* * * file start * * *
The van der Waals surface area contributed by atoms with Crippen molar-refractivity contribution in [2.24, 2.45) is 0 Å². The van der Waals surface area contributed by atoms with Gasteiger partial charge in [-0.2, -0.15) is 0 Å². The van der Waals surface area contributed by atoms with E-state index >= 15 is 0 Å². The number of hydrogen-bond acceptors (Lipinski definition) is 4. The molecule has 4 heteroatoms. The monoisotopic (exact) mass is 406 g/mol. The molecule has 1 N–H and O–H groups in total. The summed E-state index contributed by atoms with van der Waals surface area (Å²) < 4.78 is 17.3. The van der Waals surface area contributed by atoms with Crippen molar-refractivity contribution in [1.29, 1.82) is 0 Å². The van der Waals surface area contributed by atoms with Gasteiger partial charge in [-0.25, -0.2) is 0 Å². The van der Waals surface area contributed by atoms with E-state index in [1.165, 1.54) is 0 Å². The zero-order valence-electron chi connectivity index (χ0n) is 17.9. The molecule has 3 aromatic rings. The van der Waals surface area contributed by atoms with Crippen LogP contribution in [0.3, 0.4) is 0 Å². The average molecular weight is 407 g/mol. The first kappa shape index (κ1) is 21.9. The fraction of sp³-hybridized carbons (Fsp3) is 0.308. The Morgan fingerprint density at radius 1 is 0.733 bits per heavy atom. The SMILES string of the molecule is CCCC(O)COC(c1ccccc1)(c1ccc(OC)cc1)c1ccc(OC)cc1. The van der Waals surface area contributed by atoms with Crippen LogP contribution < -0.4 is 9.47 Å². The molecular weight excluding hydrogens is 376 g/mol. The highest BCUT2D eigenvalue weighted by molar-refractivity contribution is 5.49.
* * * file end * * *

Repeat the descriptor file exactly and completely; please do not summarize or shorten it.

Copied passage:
The van der Waals surface area contributed by atoms with Crippen molar-refractivity contribution in [2.24, 2.45) is 0 Å². The van der Waals surface area contributed by atoms with Gasteiger partial charge in [-0.2, -0.15) is 0 Å². The van der Waals surface area contributed by atoms with E-state index >= 15 is 0 Å². The number of hydrogen-bond acceptors (Lipinski definition) is 4. The molecule has 4 heteroatoms. The monoisotopic (exact) mass is 406 g/mol. The molecule has 1 N–H and O–H groups in total. The summed E-state index contributed by atoms with van der Waals surface area (Å²) < 4.78 is 17.3. The van der Waals surface area contributed by atoms with Crippen molar-refractivity contribution in [1.29, 1.82) is 0 Å². The van der Waals surface area contributed by atoms with Gasteiger partial charge in [-0.25, -0.2) is 0 Å². The van der Waals surface area contributed by atoms with E-state index in [1.165, 1.54) is 0 Å². The zero-order valence-electron chi connectivity index (χ0n) is 17.9. The molecule has 3 aromatic rings. The van der Waals surface area contributed by atoms with Crippen LogP contribution in [0.3, 0.4) is 0 Å². The average molecular weight is 407 g/mol. The first kappa shape index (κ1) is 21.9. The fraction of sp³-hybridized carbons (Fsp3) is 0.308. The Morgan fingerprint density at radius 1 is 0.733 bits per heavy atom. The SMILES string of the molecule is CCCC(O)COC(c1ccccc1)(c1ccc(OC)cc1)c1ccc(OC)cc1. The van der Waals surface area contributed by atoms with Crippen LogP contribution < -0.4 is 9.47 Å². The molecular weight excluding hydrogens is 376 g/mol. The highest BCUT2D eigenvalue weighted by molar-refractivity contribution is 5.49.